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RACHEL MARTIN, HOST:
This is WEEKEND EDITION from NPR News. I'm Rachel Martin.
Typhoon Haiyan swept to the Philippines with nearly 200 mile per hour winds. Thousands are feared dead. Aaron Aspi is a communications officer with World Vision Philippines, a Christian relief organization. And he joins me now from the island of Cebu.
Thank you so much for being with us.
AARON ASPI: Yes. Thank you.
MARTIN: So can you just tell us what you have seen since the storm has hit?
ASPI: Yes. I have been two different places now since the storm hit and before I was in the quake area of Bohol. And now I am now transferring to the island of Cebu, which is also affected by the massive 7.2 quake three weeks ago, in fact. Our office here is relocated because it was affected by the quake and now it's reeling from the pain brought by the typhoon.
MARTIN: Can you give us a sense of what kind of relief efforts are underway? I imagine there are thousands, probably tens of thousands of people who have been displaced.r.
ASPI: Yes. A massive relief effort is underway, providing the most critical needs of typhoon need families, like water, ready-to-eat food and other federal relief items. Right now, the first wave of goods are flown from Frankfurt and will be arriving tonight here in Manila. And these goods are composed of 5,400 blankets and 3,000 plastic sheets that would be useful for thousands of families, who are surely feeling cold right now as they sleep tonight in their evacuation centers.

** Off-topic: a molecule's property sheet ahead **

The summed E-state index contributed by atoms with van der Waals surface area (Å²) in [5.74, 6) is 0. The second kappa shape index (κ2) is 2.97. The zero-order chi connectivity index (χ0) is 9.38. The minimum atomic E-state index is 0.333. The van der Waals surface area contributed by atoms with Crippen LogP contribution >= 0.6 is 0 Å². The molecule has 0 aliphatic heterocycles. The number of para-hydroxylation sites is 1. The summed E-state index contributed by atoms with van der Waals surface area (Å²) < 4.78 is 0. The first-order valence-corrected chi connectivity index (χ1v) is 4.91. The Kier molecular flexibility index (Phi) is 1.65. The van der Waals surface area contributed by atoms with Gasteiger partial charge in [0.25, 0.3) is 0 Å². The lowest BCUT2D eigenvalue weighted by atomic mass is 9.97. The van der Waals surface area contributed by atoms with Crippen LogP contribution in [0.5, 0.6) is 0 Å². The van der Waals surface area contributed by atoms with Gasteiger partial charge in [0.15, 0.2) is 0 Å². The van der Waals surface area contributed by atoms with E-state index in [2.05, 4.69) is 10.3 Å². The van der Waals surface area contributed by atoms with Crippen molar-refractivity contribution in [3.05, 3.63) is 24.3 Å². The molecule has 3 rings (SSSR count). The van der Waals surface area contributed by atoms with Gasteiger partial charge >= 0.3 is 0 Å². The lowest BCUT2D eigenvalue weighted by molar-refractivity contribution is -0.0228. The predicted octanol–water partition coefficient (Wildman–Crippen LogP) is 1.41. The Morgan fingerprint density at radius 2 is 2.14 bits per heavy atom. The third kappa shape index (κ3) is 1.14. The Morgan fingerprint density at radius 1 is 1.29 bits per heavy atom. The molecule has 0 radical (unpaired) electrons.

MARTIN: You mention a major earthquake that hit the Philippines just last month. How is that affecting relief efforts? I mean these are areas that were already dramatically compromised. Infrastructure had been devastated.
ASPI: Yes. The clearing effort is doubly hard, especially in the quake areas. These of places that are easily flooded right now because of drainage systems there are totally damaged.
MARTIN: Are you able to get to the places? You mention roadblocks. Is it very difficult to get to the affected areas to deliver aid?
ASPI: Yes. Right now, that's the major challenge for us, to stabilize and establish contact with our staff who are worst hit in the areas affected by the storm.
MARTIN: Aaron Aspi is a communications officer with the aid group World Vision Philippines. He joined us on the line from Cebu. Thank you so much for talking with us.
ASPI: Thank you so much. Transcript provided by NPR, Copyright NPR.